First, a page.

OGDEN — In an effort to meet increasing student need for mental health support, Weber State University will continue to offer students, faculty and staff free access to digital mental health support for a second year.
The digital platform, called TAO (Therapy Assistance Online) Connect, is offered to students in conjunction with counseling through Weber State’s Counseling and Psychological Services Center or as a stand-alone service that they can work through independently, said Amy Blunck, coordinator of mental health initiatives and licensed clinical mental health counselor for the university’s counseling center.
“I think we’re all grappling with the student mental health demands, and many ... counseling centers are looking at different ways to meet those demands,” Blunck said.
According to Susan Powers, client success manager at TAO Connect, 156 universities currently use the platform.
TAO Connect is composed of educational modules on different aspects of mental health that are tailored to traditional and nontraditional students.
In a module on interpersonal relationships and communication, a traditional college student could see examples of conflicts in a dorm. A nontraditional student could see examples related their family, Blunck said.
As of Tuesday, 393 students at Weber State have enrolled in TAO Connect on their own, and 119 have signed up through the university counseling center, Blunck said.
“TAO is really just one of the ways we’re addressing the demands for student mental health,” Blunck said. “This is a great program for nearly any college student managing the demands of college ... they’re struggling with some anxiety or maybe mild to moderate depression symptoms. It’s less appropriate for folks who are dealing with suicidal thoughts.”
The university counseling center will provide services to students in crisis during the business day, but students in are encouraged to use the SAFE UT app or phone number for crisis intervention at other times, Blunck said.
In addition to free counseling services for up to 30 visits, Weber State offers a weekly peer support group and a credit-bearing course on mental health awareness and advocacy through a grant-funded program called the Wildcat Support Network.
The need for mental health support among students at Weber State is significant, mirroring national trends.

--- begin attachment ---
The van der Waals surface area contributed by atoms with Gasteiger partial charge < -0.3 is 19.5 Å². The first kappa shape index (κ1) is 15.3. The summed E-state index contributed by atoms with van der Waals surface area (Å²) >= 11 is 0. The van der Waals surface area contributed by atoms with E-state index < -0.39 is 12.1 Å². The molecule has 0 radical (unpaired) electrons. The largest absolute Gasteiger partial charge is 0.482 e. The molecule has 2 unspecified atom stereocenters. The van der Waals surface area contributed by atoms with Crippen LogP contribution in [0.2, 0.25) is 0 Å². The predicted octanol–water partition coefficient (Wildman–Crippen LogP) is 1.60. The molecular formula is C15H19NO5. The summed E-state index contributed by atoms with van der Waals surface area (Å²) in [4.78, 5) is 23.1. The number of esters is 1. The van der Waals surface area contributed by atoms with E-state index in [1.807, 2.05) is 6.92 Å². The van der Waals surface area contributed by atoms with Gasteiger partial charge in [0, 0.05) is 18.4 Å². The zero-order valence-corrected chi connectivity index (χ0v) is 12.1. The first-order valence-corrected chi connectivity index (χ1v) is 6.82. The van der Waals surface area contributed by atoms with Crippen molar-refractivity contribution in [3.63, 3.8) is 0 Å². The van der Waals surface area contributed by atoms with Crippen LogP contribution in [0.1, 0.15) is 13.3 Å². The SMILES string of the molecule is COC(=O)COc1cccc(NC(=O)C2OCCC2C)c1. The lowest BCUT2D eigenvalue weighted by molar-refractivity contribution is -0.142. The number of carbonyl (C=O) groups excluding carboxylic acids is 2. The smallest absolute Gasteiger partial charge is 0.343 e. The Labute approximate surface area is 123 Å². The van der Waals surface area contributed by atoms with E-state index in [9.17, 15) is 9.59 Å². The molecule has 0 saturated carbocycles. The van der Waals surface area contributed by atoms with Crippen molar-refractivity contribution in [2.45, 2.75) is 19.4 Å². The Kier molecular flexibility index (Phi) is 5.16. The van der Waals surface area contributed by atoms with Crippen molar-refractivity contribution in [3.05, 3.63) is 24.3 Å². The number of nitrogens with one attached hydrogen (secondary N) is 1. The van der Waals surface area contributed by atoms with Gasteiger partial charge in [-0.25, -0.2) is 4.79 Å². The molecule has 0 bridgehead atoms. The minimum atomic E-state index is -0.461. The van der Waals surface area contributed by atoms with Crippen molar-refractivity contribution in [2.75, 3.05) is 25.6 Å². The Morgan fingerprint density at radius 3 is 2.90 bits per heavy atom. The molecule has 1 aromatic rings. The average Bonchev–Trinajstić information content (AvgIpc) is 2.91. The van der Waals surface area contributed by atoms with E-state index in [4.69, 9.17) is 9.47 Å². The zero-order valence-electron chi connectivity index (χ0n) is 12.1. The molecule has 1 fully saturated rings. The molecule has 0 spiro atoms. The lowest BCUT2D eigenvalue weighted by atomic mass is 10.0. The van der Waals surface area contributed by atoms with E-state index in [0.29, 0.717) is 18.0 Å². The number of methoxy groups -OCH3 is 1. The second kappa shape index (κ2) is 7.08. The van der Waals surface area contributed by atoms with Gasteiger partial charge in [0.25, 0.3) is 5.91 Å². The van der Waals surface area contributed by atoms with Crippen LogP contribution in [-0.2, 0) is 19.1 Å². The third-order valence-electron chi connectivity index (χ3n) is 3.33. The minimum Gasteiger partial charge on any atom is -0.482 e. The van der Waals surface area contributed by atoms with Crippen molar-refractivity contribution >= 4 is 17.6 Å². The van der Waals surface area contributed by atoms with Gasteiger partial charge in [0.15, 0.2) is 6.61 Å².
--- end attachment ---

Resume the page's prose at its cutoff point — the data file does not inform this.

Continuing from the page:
Weber State administers a survey every two years to students called the National College Health Assessment, which is produced by the American College Health Association, Blunck said.
Results from Weber State’s most recent administration of the assessment, which occurred midway through the spring semester of 2019, indicate that 46.7% of Weber State students reported feeling so depressed it was difficult for them to function within the past year, Blunck said.
The numbers on anxiety were even higher, with 65.6% of respondents to the 2019 survey reporting that they felt overwhelming anxiety in the past year.
Most concerning, 16.1% of students indicated that they had seriously considered suicide within the past year, an increase of 3% since 2017.
Weber State is similar to the national average on its percentage of students reporting depression that interferes with their functioning and the percentage reporting overwhelming anxiety.
However, Weber State is higher than the national average on the percentage of students who have considered suicide within the past year, at 16.1% compared to the national average of 13.3%, Blunck said.
A percentage of Weber State students who report ever being diagnosed with depression is 10% above the national average, with 36.5% of students at Weber State reporting a diagnosis, compared to 25% nationally, Blunck said.
In 2019, 29% of Weber State students reported being diagnosed with anxiety, an increase of 6% from 2017, when 23% of students reported a diagnosis.
The share of students reporting depression diagnosis has also increased 6% in the past two years, from 20% to 26%, Blunck said.
In recognition of these needs, Weber State will hold a mental health day from 9:30 a.m. to noon on Tuesday, Oct. 22, in the Shepherd Union atrium, where students can learn about managing stress and participate in various stress-relieving activities, like interacting with therapy dogs.